As lovers of all things brand we were very excited to see the list of this year’s official ‘Cool Brands’. The brands in the list are decided by 2000 consumers, and a panel of 37 key influencers (which this year’s included models Sophie Dahl and Jodie Kidd and fashion designer Julien Macdonald). The brands are marked on their style, innovation, originality, authenticity, desirability and uniqueness.
When looking at the list, you can definitely see the influence of desirability and style in the raft of high-end luxury lifestyle brands (Dom Perignon, Aston Martin, Bang & Olufson, Selfridges, Liberty, Chanel, Alexander McQueen and Stella McCartney are probably not everyday purchases for most people…). There is also a strong presence from slightly more accessible technology brands, with Apple, Google, YouTube, Instagram, Sony and Netflix all in top 20.
Brands which were in the top 20 last year, but didn’t quite make it this year include Twitter, BBC iPlayer, Prada and Adidas, though these seem to have been replaced by similar brands (Twitter has been usurped by Instagram, and iPlayer by Netflix)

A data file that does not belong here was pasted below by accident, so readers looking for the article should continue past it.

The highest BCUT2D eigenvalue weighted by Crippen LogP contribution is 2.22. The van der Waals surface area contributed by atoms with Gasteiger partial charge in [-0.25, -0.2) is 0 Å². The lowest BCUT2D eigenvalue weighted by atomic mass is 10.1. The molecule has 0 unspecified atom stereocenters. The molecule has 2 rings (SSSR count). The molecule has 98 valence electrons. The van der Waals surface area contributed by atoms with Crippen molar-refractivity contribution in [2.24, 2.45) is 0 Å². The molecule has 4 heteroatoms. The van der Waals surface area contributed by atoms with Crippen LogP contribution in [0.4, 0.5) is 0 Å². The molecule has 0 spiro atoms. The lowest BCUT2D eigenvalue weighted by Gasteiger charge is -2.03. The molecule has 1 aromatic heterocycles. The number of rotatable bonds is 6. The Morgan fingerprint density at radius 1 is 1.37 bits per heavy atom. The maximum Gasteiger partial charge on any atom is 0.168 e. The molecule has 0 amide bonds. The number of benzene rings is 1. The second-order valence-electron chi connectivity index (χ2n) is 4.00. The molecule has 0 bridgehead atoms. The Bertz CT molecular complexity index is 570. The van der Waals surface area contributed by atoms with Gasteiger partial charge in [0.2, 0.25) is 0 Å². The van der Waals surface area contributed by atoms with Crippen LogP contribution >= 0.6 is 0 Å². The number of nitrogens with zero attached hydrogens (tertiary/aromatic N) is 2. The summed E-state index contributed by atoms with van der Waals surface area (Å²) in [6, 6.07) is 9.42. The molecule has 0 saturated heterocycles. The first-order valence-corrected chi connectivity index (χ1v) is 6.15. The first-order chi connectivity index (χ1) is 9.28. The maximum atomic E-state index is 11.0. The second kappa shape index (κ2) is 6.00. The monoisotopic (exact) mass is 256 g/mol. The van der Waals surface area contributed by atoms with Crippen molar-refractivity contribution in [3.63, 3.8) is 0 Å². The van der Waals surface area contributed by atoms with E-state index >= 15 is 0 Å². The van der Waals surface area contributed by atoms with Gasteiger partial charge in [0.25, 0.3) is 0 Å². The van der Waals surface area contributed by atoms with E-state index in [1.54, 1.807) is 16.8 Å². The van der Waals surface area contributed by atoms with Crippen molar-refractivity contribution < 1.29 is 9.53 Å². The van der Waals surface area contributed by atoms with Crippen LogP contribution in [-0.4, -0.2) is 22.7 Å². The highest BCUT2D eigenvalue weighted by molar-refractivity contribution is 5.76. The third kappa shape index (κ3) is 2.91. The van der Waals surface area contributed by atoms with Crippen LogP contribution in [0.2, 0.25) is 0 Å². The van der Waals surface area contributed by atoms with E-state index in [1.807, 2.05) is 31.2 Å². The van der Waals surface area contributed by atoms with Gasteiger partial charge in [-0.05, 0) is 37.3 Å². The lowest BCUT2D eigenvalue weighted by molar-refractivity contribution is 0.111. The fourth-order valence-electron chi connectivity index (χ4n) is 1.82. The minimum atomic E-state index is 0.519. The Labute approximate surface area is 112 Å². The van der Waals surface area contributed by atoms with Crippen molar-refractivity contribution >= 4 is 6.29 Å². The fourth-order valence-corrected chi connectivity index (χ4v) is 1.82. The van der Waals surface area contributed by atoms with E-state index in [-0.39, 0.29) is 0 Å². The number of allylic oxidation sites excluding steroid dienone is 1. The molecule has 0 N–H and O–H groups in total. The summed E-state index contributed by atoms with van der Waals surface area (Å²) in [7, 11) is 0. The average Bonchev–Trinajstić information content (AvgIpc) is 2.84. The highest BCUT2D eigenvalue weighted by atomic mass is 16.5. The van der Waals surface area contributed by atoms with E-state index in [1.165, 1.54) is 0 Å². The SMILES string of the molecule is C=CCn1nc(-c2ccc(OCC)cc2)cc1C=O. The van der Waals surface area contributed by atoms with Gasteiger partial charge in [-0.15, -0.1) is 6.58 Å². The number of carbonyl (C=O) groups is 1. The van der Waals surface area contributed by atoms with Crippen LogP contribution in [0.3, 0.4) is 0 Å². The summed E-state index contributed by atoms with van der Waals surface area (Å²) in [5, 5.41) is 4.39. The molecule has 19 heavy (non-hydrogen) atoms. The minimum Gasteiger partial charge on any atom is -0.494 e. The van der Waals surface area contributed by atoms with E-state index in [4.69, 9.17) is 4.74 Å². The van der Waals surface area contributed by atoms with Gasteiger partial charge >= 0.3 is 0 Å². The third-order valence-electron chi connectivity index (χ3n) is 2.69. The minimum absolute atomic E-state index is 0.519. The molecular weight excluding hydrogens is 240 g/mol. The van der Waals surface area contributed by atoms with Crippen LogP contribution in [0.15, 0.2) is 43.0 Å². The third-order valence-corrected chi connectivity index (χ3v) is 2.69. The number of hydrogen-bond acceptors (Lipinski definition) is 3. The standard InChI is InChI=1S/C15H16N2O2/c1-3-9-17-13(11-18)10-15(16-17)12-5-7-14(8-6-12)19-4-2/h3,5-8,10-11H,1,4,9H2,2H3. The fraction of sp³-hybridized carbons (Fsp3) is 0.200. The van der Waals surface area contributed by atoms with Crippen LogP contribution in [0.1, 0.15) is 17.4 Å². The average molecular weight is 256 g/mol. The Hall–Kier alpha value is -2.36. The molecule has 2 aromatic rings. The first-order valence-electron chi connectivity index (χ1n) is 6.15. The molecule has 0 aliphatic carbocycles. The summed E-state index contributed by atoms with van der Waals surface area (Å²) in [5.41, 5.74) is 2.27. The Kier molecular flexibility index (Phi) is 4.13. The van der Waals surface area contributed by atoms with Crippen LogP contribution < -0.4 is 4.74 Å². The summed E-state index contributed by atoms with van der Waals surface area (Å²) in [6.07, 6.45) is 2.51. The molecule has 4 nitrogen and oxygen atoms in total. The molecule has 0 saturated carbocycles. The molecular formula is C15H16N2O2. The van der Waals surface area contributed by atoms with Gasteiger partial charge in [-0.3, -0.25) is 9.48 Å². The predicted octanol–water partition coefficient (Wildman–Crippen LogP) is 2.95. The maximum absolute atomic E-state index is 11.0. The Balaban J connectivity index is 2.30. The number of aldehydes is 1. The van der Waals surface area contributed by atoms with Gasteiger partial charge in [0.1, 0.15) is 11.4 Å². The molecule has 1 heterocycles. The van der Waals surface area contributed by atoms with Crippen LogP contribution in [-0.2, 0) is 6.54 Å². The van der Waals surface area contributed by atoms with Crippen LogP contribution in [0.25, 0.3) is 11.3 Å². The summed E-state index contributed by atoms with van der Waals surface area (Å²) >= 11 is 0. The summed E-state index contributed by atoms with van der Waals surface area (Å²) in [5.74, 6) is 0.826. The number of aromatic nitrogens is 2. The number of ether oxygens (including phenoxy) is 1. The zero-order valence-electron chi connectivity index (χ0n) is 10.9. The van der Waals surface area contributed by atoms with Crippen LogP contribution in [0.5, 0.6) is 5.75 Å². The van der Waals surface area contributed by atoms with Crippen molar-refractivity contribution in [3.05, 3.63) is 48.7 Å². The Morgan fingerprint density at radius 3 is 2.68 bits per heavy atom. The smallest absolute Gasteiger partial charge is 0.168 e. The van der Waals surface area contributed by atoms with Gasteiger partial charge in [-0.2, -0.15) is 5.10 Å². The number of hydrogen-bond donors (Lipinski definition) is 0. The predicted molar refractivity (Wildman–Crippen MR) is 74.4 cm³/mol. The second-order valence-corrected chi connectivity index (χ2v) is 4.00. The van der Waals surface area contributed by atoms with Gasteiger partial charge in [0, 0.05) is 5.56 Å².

The 2014/15 CoolBrands top 20 is:
Bang & Olufsen
We had a good old chat in the office about the list this morning, and all agreed that we were pleasantly surprised to see Glastonbury in there. Of course, Glastonbury is undeniably cool, but it just doesn’t spring to mind when you think of ‘brands’.
We didn’t really agree with the inclusion of Google, Sony & YouTube – we felt these were more like useful platforms, products and services – those things that run in the background that keep your life running smoothly. Useful, yes. Cool, no. In fact, I’d go so far as to say Google is a little bit geeky.
Michelle is a big fan of Apple so she’s happy to see them in the CoolBrands top spot, while I am not so thrilled (our differing opinions on Apple are well documented…). However, I do agree that Aston Martin is just the epitome of cool (but then I am a car person…). I personally think of Nike as a little chavvy, and am surprised it’s so high on the list, but I guess it’s some people’s ‘thing’.
The other thing that is worth noting about this CoolBrands list is that there definitely seems to be a split between the ‘old guard’ of classically cool brands that have been the height of cool for 10, 20 or even 40 years (the sort of things that bring to mind the saying ‘fashions come and go, but style is eternal’) and the new guard of funky brands (generally tech-related)… It will be interesting to see how this goes next year, whether the more modern brands will jostle for position amongst themselves (similar to how Twitter and Instagram have battled it out this year) or slowly replace the classic brands.